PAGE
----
Monkfish, photo/Wikimedia. reports that scientists are studying the monkfish’s ability to catch—and eat—small Arctic seabirds known as dovekies. It appears that the diminutive birds frequently turn up in stomach samples taken from these bottom-dwelling fish, which lure prey to their doom via an antenna-like “lure” on their head.

Here’s an excerpt from the article:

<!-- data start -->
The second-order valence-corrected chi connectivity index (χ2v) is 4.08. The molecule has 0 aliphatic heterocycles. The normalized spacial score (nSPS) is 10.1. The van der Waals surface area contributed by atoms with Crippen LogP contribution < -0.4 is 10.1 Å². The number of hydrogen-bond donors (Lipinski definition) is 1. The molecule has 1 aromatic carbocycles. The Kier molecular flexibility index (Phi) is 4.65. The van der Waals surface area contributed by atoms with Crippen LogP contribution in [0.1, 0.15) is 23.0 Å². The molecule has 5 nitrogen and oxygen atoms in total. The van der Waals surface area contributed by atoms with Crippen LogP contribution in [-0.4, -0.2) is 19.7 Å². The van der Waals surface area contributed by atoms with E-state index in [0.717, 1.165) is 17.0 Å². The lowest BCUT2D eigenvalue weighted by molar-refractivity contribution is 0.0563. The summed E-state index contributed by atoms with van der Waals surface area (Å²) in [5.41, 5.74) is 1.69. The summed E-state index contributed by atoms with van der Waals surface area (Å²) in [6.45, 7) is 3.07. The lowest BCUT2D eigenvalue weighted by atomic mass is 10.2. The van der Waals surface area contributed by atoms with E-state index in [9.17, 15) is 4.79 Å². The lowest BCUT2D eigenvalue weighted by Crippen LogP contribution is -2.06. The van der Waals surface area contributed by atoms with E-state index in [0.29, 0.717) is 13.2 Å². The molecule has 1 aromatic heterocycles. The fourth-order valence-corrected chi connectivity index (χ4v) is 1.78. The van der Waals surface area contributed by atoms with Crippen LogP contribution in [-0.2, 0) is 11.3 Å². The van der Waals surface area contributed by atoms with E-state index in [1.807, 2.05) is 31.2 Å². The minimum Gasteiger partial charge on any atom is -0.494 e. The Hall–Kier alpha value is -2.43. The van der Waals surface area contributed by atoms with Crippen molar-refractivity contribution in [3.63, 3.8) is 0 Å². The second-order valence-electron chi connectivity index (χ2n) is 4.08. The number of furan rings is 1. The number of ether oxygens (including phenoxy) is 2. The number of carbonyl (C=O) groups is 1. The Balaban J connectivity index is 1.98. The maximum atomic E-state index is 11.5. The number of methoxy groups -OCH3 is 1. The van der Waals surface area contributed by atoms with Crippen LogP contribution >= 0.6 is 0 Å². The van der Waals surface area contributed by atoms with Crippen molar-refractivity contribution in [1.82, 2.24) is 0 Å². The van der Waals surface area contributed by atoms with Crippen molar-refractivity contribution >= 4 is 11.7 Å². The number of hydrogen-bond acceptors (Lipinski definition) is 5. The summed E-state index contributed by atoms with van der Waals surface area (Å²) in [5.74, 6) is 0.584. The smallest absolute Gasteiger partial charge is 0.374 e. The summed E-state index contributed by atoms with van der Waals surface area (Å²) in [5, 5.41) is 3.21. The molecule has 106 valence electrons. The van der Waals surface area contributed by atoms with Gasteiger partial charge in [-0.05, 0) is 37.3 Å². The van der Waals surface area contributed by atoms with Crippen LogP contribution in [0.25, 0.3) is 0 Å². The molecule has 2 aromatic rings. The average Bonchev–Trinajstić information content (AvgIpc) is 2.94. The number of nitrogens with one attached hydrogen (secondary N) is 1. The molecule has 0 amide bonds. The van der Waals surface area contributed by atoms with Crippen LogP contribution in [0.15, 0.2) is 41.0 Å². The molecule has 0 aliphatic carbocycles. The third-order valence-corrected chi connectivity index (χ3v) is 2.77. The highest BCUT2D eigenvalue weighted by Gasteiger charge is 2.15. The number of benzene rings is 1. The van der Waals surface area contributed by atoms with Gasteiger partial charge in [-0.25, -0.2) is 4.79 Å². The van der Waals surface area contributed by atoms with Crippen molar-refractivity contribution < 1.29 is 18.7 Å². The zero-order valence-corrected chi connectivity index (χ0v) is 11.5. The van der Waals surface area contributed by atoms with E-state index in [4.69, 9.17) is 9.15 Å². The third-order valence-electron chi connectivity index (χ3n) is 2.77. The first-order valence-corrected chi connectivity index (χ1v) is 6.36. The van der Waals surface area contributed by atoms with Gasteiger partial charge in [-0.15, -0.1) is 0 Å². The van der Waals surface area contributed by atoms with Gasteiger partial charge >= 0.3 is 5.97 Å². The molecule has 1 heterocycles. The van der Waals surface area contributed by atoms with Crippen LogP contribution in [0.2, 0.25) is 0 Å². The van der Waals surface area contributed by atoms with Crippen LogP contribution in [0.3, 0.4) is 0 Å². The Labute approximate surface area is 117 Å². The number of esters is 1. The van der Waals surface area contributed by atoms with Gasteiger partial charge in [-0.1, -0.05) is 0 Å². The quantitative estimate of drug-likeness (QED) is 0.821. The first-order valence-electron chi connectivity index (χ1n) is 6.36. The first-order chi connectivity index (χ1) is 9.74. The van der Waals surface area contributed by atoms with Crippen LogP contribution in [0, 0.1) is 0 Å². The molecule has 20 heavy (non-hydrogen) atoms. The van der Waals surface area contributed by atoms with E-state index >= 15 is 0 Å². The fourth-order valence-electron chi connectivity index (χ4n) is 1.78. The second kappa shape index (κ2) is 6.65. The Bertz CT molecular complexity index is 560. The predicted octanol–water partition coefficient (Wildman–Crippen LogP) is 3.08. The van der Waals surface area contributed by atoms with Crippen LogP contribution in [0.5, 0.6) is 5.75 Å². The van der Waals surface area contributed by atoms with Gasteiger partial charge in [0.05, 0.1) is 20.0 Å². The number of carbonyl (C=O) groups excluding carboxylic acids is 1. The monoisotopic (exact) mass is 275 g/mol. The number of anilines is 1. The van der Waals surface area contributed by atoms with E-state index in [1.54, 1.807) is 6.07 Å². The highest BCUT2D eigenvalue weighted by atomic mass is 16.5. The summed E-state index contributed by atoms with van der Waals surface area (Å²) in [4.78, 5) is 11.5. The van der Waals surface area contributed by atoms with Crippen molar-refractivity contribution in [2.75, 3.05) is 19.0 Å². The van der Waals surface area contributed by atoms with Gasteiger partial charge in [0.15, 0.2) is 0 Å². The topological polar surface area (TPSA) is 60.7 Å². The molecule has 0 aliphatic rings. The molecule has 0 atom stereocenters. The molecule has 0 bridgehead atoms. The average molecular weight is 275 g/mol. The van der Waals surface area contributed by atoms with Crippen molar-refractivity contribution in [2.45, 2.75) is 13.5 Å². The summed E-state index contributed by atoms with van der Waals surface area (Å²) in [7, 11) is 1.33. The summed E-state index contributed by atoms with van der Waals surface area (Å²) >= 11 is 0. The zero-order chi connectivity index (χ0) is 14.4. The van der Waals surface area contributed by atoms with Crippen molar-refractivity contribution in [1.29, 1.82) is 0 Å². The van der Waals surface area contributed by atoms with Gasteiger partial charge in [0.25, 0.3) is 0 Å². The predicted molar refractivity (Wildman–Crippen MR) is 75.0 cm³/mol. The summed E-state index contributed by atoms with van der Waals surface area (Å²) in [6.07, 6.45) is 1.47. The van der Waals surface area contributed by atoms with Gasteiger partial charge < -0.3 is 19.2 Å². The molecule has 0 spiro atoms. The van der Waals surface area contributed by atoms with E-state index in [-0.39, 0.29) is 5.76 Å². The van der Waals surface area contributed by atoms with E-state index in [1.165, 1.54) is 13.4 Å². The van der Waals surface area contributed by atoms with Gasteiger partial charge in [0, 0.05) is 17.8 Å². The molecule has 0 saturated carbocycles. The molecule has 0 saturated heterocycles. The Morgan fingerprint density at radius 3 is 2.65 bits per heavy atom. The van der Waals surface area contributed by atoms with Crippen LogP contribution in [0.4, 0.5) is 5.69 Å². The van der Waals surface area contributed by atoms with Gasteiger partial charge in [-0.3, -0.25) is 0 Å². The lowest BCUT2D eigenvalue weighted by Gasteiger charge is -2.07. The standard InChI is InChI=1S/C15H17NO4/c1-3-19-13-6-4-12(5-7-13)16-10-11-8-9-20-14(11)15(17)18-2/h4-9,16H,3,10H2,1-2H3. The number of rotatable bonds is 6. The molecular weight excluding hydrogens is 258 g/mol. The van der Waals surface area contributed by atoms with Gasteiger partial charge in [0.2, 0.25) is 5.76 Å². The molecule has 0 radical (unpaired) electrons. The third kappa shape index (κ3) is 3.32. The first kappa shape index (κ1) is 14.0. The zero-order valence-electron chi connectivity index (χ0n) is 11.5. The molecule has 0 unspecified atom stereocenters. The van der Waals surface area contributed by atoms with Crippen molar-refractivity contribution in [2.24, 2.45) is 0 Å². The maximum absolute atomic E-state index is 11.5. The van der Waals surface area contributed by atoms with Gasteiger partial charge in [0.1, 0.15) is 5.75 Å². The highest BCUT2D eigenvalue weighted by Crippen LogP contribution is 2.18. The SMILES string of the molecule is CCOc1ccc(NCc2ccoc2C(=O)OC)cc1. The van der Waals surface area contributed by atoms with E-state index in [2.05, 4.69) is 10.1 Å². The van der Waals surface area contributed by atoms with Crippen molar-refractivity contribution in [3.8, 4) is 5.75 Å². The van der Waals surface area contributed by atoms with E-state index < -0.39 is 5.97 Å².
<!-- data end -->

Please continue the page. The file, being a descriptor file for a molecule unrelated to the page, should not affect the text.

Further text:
“…scientists with NOAA’s Northeast Fisheries Science Center (NEFSC) and the United States Geological Survey’s Patuxent Wildlife Research Center tagged monkfish to study their movements, and found that, on occasions, goosefish in fact will swim up to near-surface waters at night—either to spawn or to take advantage of ocean currents they use to migrate onshore or offshore. It is unlikely that they actively seek out dovekies when they do so, but rather that the birds, diving for their food, are attracted by the fishes’ lures and swim to their doom. In other words, for dovekies it’s a case of being in the wrong place at the wrong time.”

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